Two 15-minute oral case presentations scheduled in the middle and at the end of the teaching year (5% each, representing 10% of the final mark for this subject).

Prescribed Texts:

As per the prescribed texts for the subjects: Preclinical Optometry; Applied Clinical Training; Clinical Optometry Practice; plus:

Thal, L S (Ed) (2010). Business Aspects of Optometry: Association of Practice Management Educators. 3rd Edition. Pub. Butterworth-Heinemann

Breadth Options:

This subject is not available as a breadth subject.

Fees Information: Subject EFTSL, Level, Discipline & Census Date
Generic Skills:

Upon completion of this subject students should:

  • have highly developed written and oral communication skills;
  • have enhanced time management skills, in particular a capacity to manage competing demands on time, and professional focus in clinical practice;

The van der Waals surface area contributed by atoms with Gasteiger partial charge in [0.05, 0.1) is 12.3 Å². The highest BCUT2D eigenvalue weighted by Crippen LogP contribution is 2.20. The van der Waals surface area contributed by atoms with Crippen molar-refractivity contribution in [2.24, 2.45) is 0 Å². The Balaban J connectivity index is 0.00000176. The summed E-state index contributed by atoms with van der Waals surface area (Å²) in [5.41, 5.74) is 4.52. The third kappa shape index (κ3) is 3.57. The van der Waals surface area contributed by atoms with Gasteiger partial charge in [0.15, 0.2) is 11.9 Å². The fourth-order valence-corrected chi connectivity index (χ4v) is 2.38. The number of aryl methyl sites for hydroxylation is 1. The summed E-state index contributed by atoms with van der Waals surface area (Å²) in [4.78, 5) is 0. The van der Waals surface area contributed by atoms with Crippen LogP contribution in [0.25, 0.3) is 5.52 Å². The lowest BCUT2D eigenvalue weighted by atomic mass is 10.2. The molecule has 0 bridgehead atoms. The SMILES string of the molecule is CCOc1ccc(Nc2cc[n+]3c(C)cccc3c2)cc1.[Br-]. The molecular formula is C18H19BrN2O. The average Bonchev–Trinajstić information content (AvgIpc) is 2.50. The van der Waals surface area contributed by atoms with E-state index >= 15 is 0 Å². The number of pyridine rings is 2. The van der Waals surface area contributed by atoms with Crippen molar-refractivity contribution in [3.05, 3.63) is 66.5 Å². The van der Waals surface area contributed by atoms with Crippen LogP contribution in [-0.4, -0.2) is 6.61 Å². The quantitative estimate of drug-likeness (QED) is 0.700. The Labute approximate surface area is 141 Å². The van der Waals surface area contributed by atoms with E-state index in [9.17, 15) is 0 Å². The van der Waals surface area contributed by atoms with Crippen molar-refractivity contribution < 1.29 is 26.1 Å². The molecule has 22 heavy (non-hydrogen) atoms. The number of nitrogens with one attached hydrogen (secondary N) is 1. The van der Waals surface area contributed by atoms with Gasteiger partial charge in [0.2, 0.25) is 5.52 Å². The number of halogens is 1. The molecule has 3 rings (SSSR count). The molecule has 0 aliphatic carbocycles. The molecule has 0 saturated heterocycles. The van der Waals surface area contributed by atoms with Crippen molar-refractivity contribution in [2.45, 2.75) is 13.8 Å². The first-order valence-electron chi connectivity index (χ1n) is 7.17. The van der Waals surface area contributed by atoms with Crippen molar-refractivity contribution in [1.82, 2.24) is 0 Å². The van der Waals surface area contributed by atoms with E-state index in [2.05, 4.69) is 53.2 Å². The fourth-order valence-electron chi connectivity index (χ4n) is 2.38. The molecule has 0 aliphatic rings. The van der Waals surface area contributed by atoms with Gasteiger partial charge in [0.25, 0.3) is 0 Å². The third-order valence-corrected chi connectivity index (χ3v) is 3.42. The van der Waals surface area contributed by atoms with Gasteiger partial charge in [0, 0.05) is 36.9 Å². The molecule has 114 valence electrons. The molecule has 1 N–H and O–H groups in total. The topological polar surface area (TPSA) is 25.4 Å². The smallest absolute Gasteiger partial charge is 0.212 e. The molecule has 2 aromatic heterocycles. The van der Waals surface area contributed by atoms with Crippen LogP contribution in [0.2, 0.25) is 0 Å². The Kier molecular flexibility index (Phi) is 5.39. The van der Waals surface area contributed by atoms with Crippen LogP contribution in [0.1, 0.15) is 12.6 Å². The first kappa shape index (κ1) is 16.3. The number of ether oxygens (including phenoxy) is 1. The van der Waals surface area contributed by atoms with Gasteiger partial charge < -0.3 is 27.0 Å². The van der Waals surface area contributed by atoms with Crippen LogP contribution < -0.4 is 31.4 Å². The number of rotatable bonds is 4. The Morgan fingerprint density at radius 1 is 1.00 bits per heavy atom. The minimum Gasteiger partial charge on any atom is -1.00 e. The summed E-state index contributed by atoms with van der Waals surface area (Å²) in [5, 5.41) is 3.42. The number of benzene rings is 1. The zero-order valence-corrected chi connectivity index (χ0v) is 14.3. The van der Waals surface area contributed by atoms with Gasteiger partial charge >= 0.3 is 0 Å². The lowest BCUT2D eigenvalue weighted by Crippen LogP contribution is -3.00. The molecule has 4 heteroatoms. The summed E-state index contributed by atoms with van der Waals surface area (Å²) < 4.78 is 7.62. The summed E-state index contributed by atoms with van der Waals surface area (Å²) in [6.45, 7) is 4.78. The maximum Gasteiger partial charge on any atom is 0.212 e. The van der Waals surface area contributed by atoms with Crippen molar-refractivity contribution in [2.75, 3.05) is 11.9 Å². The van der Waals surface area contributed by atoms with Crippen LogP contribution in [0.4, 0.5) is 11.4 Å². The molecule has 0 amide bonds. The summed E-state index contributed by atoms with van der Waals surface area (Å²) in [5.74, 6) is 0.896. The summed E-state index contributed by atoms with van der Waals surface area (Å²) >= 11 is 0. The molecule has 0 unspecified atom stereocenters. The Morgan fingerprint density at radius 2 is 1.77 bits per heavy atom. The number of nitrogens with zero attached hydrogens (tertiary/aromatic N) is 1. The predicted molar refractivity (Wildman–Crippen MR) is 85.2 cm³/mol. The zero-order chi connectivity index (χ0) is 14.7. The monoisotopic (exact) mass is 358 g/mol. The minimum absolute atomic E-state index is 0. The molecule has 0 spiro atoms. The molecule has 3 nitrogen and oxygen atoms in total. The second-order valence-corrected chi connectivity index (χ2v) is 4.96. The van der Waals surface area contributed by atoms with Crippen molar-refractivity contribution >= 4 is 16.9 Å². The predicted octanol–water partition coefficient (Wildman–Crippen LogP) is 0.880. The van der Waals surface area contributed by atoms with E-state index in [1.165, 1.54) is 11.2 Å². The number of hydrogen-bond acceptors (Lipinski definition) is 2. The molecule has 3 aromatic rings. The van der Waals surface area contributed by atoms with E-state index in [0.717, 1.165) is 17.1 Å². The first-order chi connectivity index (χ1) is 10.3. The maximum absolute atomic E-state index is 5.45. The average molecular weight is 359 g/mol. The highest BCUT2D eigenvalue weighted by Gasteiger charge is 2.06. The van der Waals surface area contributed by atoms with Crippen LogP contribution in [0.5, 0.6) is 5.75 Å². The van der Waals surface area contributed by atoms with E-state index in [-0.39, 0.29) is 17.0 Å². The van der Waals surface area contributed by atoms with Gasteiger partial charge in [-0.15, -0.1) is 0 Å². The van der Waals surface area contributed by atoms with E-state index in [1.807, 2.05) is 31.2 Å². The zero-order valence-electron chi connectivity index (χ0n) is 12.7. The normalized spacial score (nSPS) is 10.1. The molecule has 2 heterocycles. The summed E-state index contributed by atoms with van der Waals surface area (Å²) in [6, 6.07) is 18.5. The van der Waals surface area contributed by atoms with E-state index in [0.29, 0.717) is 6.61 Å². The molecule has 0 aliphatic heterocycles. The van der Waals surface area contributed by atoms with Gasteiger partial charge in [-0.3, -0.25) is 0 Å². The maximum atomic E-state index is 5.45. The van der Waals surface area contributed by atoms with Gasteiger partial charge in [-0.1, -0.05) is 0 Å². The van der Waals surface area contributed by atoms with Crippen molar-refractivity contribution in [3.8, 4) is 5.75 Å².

• be able to develop new concepts of how to manage clinical problems based on new knowledge obtained;
  • be able to independently advance your professional expertise and knowledge in optometry;
  • be able to plan strategies for improving the management of information in the workplace;
  • be able to work with colleagues to develop best practice in the delivery of eye care;
  • have developed a sound ethical and social framework so as to contribute to the wider society and the profession;
  • have acquired sound understanding of business practice matters and leadership skills to be capable to run an optometric practice; and
  • have developed skills enabling them to take future leadership roles in the profession.
Related Course(s): Doctor of Optometry